Academic Catalog


Foothill College Course Outline of Record

Foothill College Course Outline of Record
Heading Value
Effective Term: Summer 2023
Units: 4
Hours: 4 lecture, 1 laboratory per week (60 total per quarter)
Advisory: Not open to students with credit in F TV 1, MDIA 1 or VART 1.
Degree & Credit Status: Degree-Applicable Credit Course
Foothill GE: Area I: Humanities
Transferable: CSU/UC
Grade Type: Letter Grade (Request for Pass/No Pass)
Repeatability: Not Repeatable

Student Learning Outcomes

  • Understand the interchange of film history and technology and the influence of both upon cinematic form.
  • Critically analyze the formal properties of film (such as editing, narrative structure, mise en scene, sound design and cinematography) through different ideological perspectives.
  • Demonstrate proficiency in cinematic language through critique and written analysis of film.


A survey of the language, technology, theory, and aesthetics of the moving image as an art form, with an emphasis on the critical analysis of film and media. The honors section offers an enriched and rigorous study in film analysis and introductory film theory. Completion of the honors section requires in-depth analytic readings and completion of critical analysis essays. Assessment of exams and essays is rigorous. Strongly suggested for students planning to transfer to a four-year college or university in film and media studies.

Course Objectives

The student will be able to:

  1. Identify and describe cinematic technique and terminology
  2. Critically analyze the formal properties of film (such as editing, narrative structure, mise en scene, sound design, and cinematography) through a variety of ideological perspectives
  3. Recognize important historical film movements (such as German Expressionist cinema, French New Wave, and Cinema Verite) and their impact on cinematic form and ideology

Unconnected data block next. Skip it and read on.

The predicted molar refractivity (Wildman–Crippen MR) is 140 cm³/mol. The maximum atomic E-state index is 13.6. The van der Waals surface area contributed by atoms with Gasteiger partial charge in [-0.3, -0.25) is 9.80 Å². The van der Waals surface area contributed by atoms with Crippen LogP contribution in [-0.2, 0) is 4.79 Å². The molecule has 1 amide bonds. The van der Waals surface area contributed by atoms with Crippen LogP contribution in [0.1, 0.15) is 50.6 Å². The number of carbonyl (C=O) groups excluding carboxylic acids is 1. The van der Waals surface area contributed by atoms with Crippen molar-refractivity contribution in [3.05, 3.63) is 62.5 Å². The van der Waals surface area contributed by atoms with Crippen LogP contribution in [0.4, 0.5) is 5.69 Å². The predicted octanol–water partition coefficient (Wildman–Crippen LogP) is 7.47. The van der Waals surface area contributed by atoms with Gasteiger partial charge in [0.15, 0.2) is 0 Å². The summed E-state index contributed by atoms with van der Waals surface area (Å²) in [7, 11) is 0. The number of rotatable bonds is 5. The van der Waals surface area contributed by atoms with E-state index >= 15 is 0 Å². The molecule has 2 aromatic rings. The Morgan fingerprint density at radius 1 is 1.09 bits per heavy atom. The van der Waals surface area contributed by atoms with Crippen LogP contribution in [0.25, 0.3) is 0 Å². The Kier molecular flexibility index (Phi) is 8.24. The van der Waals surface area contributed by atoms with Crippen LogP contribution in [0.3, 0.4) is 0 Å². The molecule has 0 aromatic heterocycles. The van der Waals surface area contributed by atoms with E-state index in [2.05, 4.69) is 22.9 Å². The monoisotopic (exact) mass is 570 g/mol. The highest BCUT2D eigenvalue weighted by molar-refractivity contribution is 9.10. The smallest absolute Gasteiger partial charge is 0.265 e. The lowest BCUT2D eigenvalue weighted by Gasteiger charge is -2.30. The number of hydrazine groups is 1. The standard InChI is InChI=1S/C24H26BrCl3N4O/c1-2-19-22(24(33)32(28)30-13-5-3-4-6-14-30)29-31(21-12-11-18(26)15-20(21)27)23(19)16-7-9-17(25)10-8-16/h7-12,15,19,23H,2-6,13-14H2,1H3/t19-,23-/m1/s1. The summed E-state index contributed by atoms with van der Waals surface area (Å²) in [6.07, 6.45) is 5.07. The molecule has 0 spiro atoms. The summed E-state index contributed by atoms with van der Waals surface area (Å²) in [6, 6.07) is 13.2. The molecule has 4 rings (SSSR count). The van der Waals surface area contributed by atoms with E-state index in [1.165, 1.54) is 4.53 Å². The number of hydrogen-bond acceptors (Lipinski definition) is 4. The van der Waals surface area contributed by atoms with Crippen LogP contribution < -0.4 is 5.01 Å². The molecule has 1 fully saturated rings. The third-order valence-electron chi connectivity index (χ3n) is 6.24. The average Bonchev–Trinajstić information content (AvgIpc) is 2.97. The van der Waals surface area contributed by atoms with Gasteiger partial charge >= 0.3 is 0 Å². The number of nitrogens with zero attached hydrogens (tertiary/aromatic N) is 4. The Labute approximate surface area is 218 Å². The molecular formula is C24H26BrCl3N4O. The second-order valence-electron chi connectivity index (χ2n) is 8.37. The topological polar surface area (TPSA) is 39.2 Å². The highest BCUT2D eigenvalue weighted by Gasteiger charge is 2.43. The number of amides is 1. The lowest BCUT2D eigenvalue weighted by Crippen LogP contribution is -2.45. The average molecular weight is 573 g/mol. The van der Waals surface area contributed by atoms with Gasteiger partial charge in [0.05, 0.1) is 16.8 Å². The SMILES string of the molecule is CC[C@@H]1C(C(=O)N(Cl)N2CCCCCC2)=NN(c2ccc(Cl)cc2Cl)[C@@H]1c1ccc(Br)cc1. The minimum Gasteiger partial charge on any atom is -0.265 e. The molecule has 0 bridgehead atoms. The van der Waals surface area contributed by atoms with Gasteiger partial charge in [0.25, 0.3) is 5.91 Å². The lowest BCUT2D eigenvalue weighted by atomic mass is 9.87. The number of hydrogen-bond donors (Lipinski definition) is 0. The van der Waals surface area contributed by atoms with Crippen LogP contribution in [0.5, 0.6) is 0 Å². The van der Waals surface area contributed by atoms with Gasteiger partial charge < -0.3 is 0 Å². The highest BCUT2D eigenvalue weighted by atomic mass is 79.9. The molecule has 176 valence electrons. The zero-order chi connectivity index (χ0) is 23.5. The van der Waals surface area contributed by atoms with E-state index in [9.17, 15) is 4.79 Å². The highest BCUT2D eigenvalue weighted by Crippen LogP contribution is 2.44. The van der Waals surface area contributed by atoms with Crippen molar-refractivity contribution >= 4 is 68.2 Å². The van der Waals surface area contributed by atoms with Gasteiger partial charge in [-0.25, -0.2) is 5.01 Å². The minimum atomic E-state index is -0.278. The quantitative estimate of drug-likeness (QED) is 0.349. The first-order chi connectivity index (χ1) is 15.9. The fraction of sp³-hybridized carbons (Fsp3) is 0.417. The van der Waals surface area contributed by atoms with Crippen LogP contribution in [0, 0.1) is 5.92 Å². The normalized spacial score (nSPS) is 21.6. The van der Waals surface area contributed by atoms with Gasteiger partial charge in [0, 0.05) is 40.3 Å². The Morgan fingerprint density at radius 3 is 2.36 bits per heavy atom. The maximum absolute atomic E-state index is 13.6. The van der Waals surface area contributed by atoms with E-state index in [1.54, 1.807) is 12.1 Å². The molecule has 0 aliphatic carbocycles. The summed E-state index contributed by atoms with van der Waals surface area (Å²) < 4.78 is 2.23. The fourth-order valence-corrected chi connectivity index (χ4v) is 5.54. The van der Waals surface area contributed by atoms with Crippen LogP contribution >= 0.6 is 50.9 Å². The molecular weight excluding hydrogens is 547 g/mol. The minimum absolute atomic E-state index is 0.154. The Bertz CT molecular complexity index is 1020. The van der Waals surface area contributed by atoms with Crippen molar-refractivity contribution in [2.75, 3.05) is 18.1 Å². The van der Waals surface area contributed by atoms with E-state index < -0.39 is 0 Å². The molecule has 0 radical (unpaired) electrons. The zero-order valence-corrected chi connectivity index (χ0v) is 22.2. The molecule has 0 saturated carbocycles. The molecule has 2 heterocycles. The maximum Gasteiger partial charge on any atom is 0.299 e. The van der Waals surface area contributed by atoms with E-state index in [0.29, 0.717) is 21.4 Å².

4. Identify the aesthetic and historic relationships between film and other art forms and movements of the 20th century
  5. Identify a range of film and video technologies (such as film stocks, color technologies, aspect ratios, HD formats) and evaluate their creative use within the film form
  6. Understand the influence of the moving image in shaping values and perceptions in the U.S. and abroad
  7. Examine the writings, research, and experimentation of film artists and theorists and interpret how their ideas have been implemented within the language of moving images
  8. Demonstrate proficiency in cinematic language through critique and written analysis of film
  9. Through research and study of international cinemas and global media, identify contributions to cinematic language made by people from diverse cultures and backgrounds

Course Content

  1. Language of film
    1. Film concepts and terminologies, such as mise en scene, shot descriptions, camera framing, staging, and production design
    2. Editing concepts and terminologies
    3. Cinematography terms and concepts
    4. The aesthetics of sound and music, collision of sound and image, narration
    5. Storytelling, narrative structure, and the script
    6. The aesthetics of color and black and white
  2. Motion picture technologies
    1. Early sound films
    2. Development of color processes, including Technicolor
    3. Aspect ratios and widescreen formats
    4. Visual effects and current special effects technologies
    5. The film production process, including the nature of film as a collaborative medium
    6. Consumer broadcast and media technologies
    7. Future and developing technologies
  3. Critical thinking and film theory
    1. Film genre studies
    2. Multi-cultural, gay, and lesbian cinemas
    3. Feminist film theory
    4. Psychoanalysis
    5. Post-modern cinema